“Our local audit data shows that approximately 85–90 % of patients with diabetes are managed by GPs and practice nurses in Coventry and Warwickshire. Only a small proportion of newly diagnosed patients with T2D (typically around 5–10 %) who attend the DESMOND (Diabetes Education and Self-Management for Ongoing and Newly Diagnosed) education programme come into contact with some aspect of the specialist services [12]. […] Payment by results (PBR) has […] actively, albeit indirectly, disincentivised primary care to seek opinion from specialist services [13]. […] Large volumes of data are collected by various services ranging between primary care, local laboratory facilities, ambulance services, hospital clinics (of varying specialties), retinal screening services and several allied healthcare professionals. However, the majority of these systems are not unified and therefore result in duplication of data collection and lack of data utilisation beyond the purpose of collection. This can result in missed opportunities, delayed communication, inability to use electronic solutions (prompts, alerts, algorithms etc.), inefficient use of resources and patient fatigue (repeated testing but no apparent benefit). Thus, in the majority of the regions in England, the delivery of diabetes care is disjointed and lacks integration. Each service collects and utilises data for their own “narrow” purpose, which could be used in a holistic way […] Potential consequences of the introduction of multiple service providers are fragmentation of care, reductions in continuity of care and propagation of a reluctance to refer on to a more specialist service [9]. […] There are calls for more integration and less fragmentation in health-care [30], yet so far, the major integration projects in England have revealed negligible, if any, benefits [25, 32]. […] to provide high quality care and reduce the cost burden of diabetes, any integrated diabetes care models must prioritise prevention and early aggressive intervention over downstream interventions (secondary and tertiary prevention).”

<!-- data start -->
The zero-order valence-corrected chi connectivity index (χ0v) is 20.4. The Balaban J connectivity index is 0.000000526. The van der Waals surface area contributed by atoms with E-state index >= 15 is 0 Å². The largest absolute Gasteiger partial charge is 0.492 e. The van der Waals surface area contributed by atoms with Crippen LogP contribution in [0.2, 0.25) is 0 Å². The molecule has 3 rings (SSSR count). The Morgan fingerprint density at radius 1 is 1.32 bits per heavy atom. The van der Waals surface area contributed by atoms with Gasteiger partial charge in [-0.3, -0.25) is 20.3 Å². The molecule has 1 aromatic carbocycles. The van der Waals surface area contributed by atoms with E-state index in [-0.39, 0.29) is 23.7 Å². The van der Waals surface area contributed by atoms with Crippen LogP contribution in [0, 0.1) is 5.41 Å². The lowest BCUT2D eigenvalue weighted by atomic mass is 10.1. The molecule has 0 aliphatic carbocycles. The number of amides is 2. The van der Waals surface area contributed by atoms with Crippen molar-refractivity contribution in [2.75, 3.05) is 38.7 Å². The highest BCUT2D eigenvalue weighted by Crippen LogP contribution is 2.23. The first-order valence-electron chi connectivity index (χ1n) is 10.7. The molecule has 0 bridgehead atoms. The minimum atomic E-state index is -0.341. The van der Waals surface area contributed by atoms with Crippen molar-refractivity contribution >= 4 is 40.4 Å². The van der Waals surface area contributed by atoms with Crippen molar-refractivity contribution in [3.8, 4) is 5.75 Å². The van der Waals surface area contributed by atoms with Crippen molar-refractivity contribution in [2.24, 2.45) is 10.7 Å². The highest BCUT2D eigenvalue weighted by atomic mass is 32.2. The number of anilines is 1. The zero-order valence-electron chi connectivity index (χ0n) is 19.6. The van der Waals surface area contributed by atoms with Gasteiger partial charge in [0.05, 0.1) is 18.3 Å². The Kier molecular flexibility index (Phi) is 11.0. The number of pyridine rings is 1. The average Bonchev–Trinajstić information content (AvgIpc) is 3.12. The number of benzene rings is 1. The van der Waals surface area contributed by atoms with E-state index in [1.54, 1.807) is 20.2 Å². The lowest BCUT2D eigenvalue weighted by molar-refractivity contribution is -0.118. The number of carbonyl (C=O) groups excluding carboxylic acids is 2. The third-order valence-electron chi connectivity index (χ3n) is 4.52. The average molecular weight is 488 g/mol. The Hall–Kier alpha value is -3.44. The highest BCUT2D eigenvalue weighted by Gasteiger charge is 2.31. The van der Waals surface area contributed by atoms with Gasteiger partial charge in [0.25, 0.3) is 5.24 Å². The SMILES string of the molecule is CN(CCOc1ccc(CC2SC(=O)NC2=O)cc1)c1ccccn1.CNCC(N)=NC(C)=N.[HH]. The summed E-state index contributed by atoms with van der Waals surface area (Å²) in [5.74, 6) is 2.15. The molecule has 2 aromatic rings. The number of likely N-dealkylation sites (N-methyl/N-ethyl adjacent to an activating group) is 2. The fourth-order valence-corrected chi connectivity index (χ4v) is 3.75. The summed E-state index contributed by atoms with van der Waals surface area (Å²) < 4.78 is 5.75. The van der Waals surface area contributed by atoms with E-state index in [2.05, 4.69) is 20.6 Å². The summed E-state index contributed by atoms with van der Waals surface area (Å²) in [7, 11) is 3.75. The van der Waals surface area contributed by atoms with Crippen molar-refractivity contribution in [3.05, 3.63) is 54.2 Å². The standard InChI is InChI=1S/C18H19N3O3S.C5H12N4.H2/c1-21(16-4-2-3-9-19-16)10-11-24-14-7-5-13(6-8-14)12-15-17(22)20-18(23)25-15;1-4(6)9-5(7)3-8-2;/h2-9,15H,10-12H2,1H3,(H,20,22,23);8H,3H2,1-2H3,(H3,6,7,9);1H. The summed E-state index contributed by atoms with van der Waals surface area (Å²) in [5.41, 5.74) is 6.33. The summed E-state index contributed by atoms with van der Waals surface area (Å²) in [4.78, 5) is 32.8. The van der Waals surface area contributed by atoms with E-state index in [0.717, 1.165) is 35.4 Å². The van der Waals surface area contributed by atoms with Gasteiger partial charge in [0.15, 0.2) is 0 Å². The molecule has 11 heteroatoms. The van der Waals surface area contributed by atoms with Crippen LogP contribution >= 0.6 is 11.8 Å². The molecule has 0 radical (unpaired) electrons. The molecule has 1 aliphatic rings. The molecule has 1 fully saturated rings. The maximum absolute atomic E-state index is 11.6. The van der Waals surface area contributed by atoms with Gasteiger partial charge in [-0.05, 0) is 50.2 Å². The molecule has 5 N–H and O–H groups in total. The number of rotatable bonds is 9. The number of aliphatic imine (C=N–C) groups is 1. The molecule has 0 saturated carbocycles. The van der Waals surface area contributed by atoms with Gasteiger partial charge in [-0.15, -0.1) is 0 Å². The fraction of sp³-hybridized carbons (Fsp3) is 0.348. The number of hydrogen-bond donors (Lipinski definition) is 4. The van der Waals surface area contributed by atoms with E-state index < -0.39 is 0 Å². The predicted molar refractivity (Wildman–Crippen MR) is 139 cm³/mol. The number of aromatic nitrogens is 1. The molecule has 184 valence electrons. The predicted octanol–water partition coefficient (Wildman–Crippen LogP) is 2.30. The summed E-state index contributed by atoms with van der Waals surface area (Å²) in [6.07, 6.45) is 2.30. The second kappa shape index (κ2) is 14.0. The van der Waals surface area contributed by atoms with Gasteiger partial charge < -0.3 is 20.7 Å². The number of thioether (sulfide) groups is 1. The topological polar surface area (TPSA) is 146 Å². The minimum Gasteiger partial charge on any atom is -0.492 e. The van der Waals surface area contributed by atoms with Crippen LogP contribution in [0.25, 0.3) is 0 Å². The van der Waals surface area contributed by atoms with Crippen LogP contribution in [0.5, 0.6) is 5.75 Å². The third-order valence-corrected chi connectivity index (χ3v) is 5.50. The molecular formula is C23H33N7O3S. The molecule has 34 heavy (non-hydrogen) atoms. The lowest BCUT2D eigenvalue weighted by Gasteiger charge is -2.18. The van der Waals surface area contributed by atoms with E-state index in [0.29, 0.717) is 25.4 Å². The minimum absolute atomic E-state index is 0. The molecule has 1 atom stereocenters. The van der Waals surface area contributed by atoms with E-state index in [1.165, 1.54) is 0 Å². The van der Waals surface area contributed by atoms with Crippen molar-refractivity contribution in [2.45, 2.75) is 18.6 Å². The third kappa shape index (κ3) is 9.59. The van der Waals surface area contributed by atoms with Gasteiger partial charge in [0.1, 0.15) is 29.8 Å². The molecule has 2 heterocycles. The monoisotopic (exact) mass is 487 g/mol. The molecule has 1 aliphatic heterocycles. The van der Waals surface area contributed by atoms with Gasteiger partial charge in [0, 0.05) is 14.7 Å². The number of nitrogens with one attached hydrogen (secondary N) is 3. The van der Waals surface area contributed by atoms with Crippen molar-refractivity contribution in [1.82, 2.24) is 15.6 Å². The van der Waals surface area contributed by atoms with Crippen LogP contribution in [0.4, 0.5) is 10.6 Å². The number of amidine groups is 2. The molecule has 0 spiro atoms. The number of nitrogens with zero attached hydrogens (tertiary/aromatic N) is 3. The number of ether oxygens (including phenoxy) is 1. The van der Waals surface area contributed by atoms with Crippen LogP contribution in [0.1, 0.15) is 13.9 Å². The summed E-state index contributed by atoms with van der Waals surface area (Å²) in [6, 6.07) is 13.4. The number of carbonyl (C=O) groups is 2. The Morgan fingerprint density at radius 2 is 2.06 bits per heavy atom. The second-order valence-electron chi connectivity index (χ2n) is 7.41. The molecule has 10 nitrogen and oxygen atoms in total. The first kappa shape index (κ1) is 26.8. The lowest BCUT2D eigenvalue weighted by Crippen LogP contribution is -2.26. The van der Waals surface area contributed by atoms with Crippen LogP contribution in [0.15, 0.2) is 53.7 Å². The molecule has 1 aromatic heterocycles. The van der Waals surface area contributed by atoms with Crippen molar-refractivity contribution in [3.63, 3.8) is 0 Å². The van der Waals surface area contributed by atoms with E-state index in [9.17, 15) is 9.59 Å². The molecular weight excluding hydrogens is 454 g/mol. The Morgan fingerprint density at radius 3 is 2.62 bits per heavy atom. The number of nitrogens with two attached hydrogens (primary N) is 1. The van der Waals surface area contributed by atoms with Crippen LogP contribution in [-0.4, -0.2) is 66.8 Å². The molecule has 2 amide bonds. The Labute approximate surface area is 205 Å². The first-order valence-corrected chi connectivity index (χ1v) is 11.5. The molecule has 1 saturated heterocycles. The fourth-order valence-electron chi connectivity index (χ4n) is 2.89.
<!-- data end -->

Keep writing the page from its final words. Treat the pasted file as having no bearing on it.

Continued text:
“It is estimated that 99 % of diabetes care is self-management […] people with diabetes spend approximately only 3 h a year with healthcare professionals (versus 8757 h of self-management)” [this is a funny way of looking at things, which I’d never really considered before.]